The White House said on Tuesday it was closely examining legislation that could impose prison terms on officials who leak classified information, a measure that has drawn fire from news organizations.
White House spokesman Jake Siewert said the Clinton administration was reviewing the “anti-leak” legislation, a provision of a spending bill covering intelligence agencies.
A number of news organizations have complained about the bill, saying the language is too broad and that it violates the free speech provision in the First Amendment to the U.S. Constitution.
“We are taking a hard look at it. We have certainly heard from a number of news organizations around the country about their concerns about the bill and we will take those seriously,” Siewert told reporters.
“We are taking a close look at some of the concerns they raised,” said Siewert of the several dozen letters the White House chief of staff had received from news organizations.
President Bill Clinton has until Saturday to act on the legislation, which was initially requested by the Central Intelligence Agency.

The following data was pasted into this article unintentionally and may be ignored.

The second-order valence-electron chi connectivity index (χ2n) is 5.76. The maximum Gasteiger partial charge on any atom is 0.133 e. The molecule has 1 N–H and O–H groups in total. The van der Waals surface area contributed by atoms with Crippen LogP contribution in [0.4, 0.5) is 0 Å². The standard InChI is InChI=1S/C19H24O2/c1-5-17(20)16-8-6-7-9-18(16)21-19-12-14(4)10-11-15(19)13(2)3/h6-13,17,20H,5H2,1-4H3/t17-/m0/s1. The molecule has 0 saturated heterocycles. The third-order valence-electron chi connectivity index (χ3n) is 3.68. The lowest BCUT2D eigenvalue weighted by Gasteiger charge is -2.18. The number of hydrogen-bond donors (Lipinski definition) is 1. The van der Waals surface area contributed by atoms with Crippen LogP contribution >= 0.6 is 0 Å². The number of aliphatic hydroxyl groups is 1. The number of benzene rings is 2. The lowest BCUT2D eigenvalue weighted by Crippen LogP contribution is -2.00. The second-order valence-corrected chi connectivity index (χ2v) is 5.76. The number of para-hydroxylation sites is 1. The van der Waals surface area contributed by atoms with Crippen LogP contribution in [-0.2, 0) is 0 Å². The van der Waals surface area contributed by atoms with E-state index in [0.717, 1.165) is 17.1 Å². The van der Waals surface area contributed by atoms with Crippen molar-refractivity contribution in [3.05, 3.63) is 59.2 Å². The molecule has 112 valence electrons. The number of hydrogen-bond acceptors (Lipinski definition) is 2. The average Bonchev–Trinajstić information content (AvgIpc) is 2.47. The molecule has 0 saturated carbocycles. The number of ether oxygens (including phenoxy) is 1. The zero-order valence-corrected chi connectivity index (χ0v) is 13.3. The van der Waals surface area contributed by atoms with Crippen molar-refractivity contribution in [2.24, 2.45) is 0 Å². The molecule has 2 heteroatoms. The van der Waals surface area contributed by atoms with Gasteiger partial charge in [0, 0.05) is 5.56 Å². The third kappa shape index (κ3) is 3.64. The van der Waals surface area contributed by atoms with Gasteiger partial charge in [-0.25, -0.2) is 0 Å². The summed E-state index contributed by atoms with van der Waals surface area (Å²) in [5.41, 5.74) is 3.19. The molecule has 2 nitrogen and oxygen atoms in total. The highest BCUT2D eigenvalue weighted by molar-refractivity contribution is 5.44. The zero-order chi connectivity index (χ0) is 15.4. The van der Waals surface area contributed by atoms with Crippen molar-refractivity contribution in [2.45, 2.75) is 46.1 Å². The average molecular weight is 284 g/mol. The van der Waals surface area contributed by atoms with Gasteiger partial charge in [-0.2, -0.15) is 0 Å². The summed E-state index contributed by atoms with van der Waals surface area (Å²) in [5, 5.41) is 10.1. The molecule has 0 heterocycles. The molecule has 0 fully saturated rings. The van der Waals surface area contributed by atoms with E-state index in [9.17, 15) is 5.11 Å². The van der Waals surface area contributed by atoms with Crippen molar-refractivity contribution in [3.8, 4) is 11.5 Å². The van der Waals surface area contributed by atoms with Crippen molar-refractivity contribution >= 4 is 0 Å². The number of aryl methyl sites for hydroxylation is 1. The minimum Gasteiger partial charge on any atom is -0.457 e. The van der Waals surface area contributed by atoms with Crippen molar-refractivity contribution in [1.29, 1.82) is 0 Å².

The CIA asked for the provision because it said it had lost agents and sophisticated surveillance methods due to newspaper articles based on leaks of classified information. The CIA declined to comment on the bill.
In a recent appearance before the private Center for Strategic and International Studies in Washington, U.S. Defense Secretary William Cohen said the biggest disappointment in his four years at the Pentagon was the constant leaks of top secret government information to Washington newspapers.
The secretary lamented that he even read personal memos to him in the newspaper before they reached his desk.
Cohen has warned in recent speeches that militant anti-Western guerrilla groups could begin striking targets in the United States and that Americans could be pressured to give up some cherished personal freedoms as the intelligence community probes for advance warning of such attacks.
The Senate intelligence committee inserted the anti leak provision into the Intelligence Authorization Act after closed hearings.
The measure calls for criminal penalties for anyone who “knowingly and willfully discloses or attempts to disclose” any classified information.